Haha, reading about this and found this excerpt:
The long-sought solution of the general cubic was found, in 1535 by Niccol`o Tartaglia (c. 1500-57).
This achievement brought him great celebrity, and he spent the next 10 years visiting the crownedheads of Europe and solving their cubics for them. However, he was persuaded to divulge his secret, on the promise of complete conﬁdentiality, by Girolamo Cardano (1501–76), who promptly published it in his algebra book The Great Art. There followed an acrimonious dispute between Tartaglia and Cardano which preoccupied much of Tartaglia’s later life. At one point, the two agreed to a public duel, in which they would each bring along their favourite mathematical problems for the other to solve. However, it never took place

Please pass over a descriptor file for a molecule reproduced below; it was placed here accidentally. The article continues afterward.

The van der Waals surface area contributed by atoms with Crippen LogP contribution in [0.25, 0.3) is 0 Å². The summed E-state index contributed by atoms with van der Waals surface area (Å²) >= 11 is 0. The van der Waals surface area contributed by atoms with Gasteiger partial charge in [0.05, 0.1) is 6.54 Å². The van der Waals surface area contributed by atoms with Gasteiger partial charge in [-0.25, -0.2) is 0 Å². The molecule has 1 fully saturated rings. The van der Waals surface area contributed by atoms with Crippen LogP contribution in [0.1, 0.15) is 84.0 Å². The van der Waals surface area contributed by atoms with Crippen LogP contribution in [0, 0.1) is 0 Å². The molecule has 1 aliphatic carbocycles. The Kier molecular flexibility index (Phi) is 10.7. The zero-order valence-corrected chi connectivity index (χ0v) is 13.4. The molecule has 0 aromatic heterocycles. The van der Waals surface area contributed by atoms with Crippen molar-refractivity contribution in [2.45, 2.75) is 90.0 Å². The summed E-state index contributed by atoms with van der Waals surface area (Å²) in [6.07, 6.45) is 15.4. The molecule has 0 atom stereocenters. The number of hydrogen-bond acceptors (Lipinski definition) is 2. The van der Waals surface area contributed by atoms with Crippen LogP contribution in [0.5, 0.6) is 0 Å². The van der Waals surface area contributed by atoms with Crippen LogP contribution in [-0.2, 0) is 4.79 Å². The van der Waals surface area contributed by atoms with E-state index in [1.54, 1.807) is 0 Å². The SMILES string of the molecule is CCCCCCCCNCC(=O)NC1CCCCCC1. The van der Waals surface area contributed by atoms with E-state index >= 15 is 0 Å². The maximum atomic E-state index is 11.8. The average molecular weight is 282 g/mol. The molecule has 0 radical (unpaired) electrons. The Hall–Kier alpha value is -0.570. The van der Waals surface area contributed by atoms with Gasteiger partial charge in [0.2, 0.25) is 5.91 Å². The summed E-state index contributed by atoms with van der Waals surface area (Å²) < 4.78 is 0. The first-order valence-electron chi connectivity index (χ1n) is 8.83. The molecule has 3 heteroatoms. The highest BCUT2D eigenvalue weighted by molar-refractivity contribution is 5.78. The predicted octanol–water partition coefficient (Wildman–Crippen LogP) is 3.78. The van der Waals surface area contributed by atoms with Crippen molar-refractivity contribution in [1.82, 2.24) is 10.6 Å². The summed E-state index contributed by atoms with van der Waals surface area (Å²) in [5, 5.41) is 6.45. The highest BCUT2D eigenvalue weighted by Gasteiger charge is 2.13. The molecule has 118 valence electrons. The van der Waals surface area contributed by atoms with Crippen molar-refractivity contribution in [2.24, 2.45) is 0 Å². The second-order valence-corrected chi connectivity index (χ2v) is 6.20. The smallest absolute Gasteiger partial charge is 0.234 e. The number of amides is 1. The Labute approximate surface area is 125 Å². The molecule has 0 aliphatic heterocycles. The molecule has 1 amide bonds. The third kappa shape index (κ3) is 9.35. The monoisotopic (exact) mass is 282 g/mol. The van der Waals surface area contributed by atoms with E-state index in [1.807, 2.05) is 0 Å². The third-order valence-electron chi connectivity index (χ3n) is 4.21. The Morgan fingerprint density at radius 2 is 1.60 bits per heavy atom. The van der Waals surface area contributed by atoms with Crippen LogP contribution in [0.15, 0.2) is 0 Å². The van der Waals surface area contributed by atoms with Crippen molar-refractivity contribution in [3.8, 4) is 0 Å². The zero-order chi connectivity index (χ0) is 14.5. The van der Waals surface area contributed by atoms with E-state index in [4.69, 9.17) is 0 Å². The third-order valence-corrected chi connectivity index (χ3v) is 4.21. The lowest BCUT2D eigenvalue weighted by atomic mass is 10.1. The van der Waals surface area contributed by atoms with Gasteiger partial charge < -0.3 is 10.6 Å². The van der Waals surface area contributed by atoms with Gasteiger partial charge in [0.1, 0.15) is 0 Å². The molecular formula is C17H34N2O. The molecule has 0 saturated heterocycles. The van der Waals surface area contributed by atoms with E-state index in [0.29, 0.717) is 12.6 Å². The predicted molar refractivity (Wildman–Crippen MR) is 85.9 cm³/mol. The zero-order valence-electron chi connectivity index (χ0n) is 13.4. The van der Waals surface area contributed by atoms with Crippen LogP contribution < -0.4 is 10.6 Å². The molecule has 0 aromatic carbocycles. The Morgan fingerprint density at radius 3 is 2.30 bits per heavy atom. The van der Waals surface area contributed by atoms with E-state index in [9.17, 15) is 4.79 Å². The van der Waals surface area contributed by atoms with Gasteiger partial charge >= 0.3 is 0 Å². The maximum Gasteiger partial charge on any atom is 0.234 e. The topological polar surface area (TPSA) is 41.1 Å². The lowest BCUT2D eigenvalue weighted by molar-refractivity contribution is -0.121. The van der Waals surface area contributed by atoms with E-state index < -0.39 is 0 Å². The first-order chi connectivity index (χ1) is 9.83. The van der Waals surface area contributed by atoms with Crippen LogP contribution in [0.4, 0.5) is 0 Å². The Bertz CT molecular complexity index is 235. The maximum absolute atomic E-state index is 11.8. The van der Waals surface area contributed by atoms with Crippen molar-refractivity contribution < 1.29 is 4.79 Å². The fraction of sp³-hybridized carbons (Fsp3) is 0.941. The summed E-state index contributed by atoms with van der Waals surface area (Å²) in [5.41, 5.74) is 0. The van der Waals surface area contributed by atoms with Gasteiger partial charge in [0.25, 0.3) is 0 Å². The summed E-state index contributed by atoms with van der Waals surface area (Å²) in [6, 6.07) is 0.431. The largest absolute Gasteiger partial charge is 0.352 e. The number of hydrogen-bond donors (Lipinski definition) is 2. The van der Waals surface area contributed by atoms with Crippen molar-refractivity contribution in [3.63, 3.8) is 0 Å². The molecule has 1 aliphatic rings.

@Hero http://www.admissionstests.cambridgeassessment.org.uk/adt/digitalAssets/110501_Advanced_Problems_in_Mathematics.pdf
question #12 has an example of this.